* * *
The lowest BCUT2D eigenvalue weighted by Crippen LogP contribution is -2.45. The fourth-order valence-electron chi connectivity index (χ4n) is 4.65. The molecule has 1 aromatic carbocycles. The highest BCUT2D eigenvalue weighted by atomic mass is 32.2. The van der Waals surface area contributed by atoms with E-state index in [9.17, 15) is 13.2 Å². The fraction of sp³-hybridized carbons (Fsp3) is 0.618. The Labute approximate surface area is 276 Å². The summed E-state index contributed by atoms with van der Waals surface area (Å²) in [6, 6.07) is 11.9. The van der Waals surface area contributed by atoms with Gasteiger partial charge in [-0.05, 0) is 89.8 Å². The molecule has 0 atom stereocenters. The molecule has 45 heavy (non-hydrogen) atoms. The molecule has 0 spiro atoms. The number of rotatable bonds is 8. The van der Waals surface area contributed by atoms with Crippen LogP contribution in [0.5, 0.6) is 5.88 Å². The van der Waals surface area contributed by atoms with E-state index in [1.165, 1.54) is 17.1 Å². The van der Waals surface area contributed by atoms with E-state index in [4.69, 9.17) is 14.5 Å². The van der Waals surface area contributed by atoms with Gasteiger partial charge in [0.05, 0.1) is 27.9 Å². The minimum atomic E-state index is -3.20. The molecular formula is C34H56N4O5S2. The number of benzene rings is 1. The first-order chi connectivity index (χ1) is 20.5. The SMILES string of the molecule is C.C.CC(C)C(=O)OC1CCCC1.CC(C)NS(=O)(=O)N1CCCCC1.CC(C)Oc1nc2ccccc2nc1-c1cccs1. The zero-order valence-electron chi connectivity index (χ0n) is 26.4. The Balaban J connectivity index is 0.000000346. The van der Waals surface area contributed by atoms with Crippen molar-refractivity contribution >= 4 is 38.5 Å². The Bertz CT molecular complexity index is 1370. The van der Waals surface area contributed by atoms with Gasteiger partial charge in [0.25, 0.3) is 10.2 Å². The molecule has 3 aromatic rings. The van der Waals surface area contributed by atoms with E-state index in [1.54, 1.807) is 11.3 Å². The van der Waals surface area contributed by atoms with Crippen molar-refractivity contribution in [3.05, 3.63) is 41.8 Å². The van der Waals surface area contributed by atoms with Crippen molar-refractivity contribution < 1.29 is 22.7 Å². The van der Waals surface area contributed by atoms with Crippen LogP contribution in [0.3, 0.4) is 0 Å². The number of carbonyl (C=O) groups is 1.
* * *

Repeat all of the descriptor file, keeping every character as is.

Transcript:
The lowest BCUT2D eigenvalue weighted by Crippen LogP contribution is -2.45. The fourth-order valence-electron chi connectivity index (χ4n) is 4.65. The molecule has 1 aromatic carbocycles. The highest BCUT2D eigenvalue weighted by atomic mass is 32.2. The van der Waals surface area contributed by atoms with E-state index in [9.17, 15) is 13.2 Å². The fraction of sp³-hybridized carbons (Fsp3) is 0.618. The Labute approximate surface area is 276 Å². The summed E-state index contributed by atoms with van der Waals surface area (Å²) in [6, 6.07) is 11.9. The van der Waals surface area contributed by atoms with Gasteiger partial charge in [-0.05, 0) is 89.8 Å². The molecule has 0 atom stereocenters. The molecule has 45 heavy (non-hydrogen) atoms. The molecule has 0 spiro atoms. The number of rotatable bonds is 8. The van der Waals surface area contributed by atoms with Crippen LogP contribution in [0.5, 0.6) is 5.88 Å². The van der Waals surface area contributed by atoms with E-state index in [1.165, 1.54) is 17.1 Å². The van der Waals surface area contributed by atoms with E-state index in [4.69, 9.17) is 14.5 Å². The van der Waals surface area contributed by atoms with Gasteiger partial charge in [0.05, 0.1) is 27.9 Å². The minimum atomic E-state index is -3.20. The molecular formula is C34H56N4O5S2. The number of benzene rings is 1. The first-order chi connectivity index (χ1) is 20.5. The SMILES string of the molecule is C.C.CC(C)C(=O)OC1CCCC1.CC(C)NS(=O)(=O)N1CCCCC1.CC(C)Oc1nc2ccccc2nc1-c1cccs1. The zero-order valence-electron chi connectivity index (χ0n) is 26.4. The Balaban J connectivity index is 0.000000346. The van der Waals surface area contributed by atoms with Crippen molar-refractivity contribution >= 4 is 38.5 Å². The Bertz CT molecular complexity index is 1370. The van der Waals surface area contributed by atoms with Gasteiger partial charge in [0.25, 0.3) is 10.2 Å². The molecule has 3 aromatic rings. The van der Waals surface area contributed by atoms with E-state index in [1.54, 1.807) is 11.3 Å². The van der Waals surface area contributed by atoms with Crippen molar-refractivity contribution in [3.05, 3.63) is 41.8 Å². The van der Waals surface area contributed by atoms with Crippen molar-refractivity contribution < 1.29 is 22.7 Å². The van der Waals surface area contributed by atoms with Crippen LogP contribution in [0.3, 0.4) is 0 Å². The number of carbonyl (C=O) groups is 1.